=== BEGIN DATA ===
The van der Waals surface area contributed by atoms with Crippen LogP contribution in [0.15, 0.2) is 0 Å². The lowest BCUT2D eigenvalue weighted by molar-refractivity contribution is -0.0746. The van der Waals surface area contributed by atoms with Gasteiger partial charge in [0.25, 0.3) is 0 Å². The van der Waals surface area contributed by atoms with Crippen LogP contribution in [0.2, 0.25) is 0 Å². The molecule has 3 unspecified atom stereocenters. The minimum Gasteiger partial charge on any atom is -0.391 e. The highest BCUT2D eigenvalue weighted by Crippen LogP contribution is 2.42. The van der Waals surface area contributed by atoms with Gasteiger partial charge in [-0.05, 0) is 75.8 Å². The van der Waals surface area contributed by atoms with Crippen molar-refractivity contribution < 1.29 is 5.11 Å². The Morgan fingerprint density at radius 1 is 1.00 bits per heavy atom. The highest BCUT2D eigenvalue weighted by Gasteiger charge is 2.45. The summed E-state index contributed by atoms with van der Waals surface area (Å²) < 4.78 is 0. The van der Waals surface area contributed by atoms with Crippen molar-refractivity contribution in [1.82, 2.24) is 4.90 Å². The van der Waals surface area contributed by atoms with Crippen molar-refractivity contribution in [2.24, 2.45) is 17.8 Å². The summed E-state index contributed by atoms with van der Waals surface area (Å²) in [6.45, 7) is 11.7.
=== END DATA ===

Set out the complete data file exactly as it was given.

The van der Waals surface area contributed by atoms with Crippen LogP contribution in [0.15, 0.2) is 0 Å². The lowest BCUT2D eigenvalue weighted by molar-refractivity contribution is -0.0746. The van der Waals surface area contributed by atoms with Gasteiger partial charge in [0.25, 0.3) is 0 Å². The van der Waals surface area contributed by atoms with Crippen LogP contribution in [0.2, 0.25) is 0 Å². The molecule has 3 unspecified atom stereocenters. The minimum Gasteiger partial charge on any atom is -0.391 e. The highest BCUT2D eigenvalue weighted by Crippen LogP contribution is 2.42. The van der Waals surface area contributed by atoms with Gasteiger partial charge in [-0.05, 0) is 75.8 Å². The van der Waals surface area contributed by atoms with Crippen molar-refractivity contribution < 1.29 is 5.11 Å². The Morgan fingerprint density at radius 1 is 1.00 bits per heavy atom. The highest BCUT2D eigenvalue weighted by Gasteiger charge is 2.45. The summed E-state index contributed by atoms with van der Waals surface area (Å²) < 4.78 is 0. The van der Waals surface area contributed by atoms with Crippen molar-refractivity contribution in [1.82, 2.24) is 4.90 Å². The van der Waals surface area contributed by atoms with Crippen molar-refractivity contribution in [2.24, 2.45) is 17.8 Å². The summed E-state index contributed by atoms with van der Waals surface area (Å²) in [6.45, 7) is 11.7.